which I believe are tied to fluctuating CO2
levels due to fish respiration and plant/algae
photosynthesis over the course of the day,
but I would caution you to not get too bogged
down in watching charts and comparing
test-kit colors. While water testing is an
important and useful tool for monitoring the
health of your aquarium, stability is more
important than forcing everything into an
ideal range. Too often, we chase numbers on
a chart and wind up stressing out our fishes
with constant change.
If I rinse it thoroughly
afterward, can I clean driftwood in a bleach
solution and use it in an aquarium?
Bleach, properly used, works
well for decorative items such
as nonporous rocks and plastic
décor. However, driftwood—as
well as any type of porous rock—should never
be bleached. Driftwood or porous rocks can
absorb the bleach into their little nooks and
crannies and then release it into the aquarium.
For driftwood, the best sterilization
technique is to boil it. This may not be
practical for larger pieces, in which case, you
can soak them in the hottest water possible
in the bathtub (but be aware that driftwood
will release tannins that may stain a tub if
left in too long, and then you may have some
domestic problems to solve as well). Change
the water frequently, and keep it hot. This
will also remove many of the tannins, so your
aquarium water will not turn as dark when
you finally add the wood.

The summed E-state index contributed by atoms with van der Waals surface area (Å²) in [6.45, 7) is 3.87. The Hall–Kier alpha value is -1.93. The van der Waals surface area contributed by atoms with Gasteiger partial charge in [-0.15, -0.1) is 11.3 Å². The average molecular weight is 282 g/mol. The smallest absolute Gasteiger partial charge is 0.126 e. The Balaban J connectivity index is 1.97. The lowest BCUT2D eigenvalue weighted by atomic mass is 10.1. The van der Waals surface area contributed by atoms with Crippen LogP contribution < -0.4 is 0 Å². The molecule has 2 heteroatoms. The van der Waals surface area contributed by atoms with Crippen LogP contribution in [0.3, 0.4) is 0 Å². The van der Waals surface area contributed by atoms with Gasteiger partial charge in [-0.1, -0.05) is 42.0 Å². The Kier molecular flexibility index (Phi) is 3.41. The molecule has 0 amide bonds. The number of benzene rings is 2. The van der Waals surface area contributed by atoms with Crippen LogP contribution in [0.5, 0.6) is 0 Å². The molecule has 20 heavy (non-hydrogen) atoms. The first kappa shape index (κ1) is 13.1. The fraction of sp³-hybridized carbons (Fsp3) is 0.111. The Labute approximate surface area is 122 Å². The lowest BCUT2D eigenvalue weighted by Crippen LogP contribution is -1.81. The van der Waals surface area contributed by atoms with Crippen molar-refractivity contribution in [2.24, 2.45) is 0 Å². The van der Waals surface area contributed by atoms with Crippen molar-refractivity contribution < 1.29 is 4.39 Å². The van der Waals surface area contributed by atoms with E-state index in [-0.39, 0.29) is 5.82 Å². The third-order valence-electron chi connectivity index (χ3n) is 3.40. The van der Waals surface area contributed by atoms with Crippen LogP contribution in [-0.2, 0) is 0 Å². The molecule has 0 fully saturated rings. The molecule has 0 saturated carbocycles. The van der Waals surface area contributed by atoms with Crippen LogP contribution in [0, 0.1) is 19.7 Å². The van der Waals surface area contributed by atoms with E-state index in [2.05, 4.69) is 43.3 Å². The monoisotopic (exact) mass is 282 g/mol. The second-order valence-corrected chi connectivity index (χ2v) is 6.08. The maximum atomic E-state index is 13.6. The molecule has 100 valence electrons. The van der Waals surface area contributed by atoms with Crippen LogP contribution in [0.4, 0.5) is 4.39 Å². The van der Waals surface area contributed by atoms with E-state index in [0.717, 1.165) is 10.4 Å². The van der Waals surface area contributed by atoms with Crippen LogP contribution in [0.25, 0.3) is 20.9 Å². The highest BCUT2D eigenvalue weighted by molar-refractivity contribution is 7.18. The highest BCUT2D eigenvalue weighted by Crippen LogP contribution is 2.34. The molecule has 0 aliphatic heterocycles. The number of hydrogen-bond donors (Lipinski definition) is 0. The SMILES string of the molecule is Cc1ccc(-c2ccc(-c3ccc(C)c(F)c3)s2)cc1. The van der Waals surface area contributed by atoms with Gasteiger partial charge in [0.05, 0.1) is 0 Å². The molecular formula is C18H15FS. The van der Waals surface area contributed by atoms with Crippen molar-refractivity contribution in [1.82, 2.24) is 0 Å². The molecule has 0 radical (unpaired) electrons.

As a bonus, this process allows the wood
to absorb water so that it will sink better.
Another method is to simply leave it in the sun
for a few weeks, but that obviously will not
help it sink in water any better.
I have kept tropical fish for
decades. I am down to one
freshwater 55-gallon (208-
liter) community tank with a mix of fish
and a lot of plants. A few months ago the
heater failed. The fish were stressed and
began to die. Nothing I tried helped, and
all of the fish died. Since then I have made
several attempts to start over. Each time
the fish have died within days.
They become coated with white stuff
and die very quickly, often in a single day.
To make a long story short, I went through
several levels of cleaning and starting
over, until finally I took the whole setup
apart and cleaned everything. I threw the
plants out, boiled the stones, and soaked
everything in chlorine.
Essentially, I started over from scratch. I
set the tank up, and checked for chlorine—
all gone—then let it sit filled for several
days. I just bought some new plants, and
within two days, they were coated in
white (which I can rub off), and the tank
had an odor. What more can I do? The
tank has stones, gravel, and two pieces of
It sounds to me as though your
aquarium is experiencing a
bacterial bloom each time you
set it up, and likely the aquarium
water has high levels of ammonia and
nitrite. Rather than your aquarium getting
cloudy, the bacteria are forming a thick film
on your decorations. These bacterial films
may have a bad smell, which checks with
the rest. I doubt that this is the same thing
as what’s happening to the fish, but rather
assume they’re becoming stressed by poor
water conditions and getting sick.
Whenever a tank is started new, its
resident population of beneficial bacteria
needs to be reestablished. Until that happens,
other types of less desirable bacteria are able
to take advantage of high nutrient loads
and can cause massive problems, including
cloudy water. The process of these bacteria
growing in the aquarium is called cycling.
Over time, most aquariums will develop the
right bacterial population, but this takes
8 www.tfhmagazine.com Sep/Oct 2017
Driftwood should never be cleaned with bleach, which may be absorbed into the porous wood and later released into the aquarium.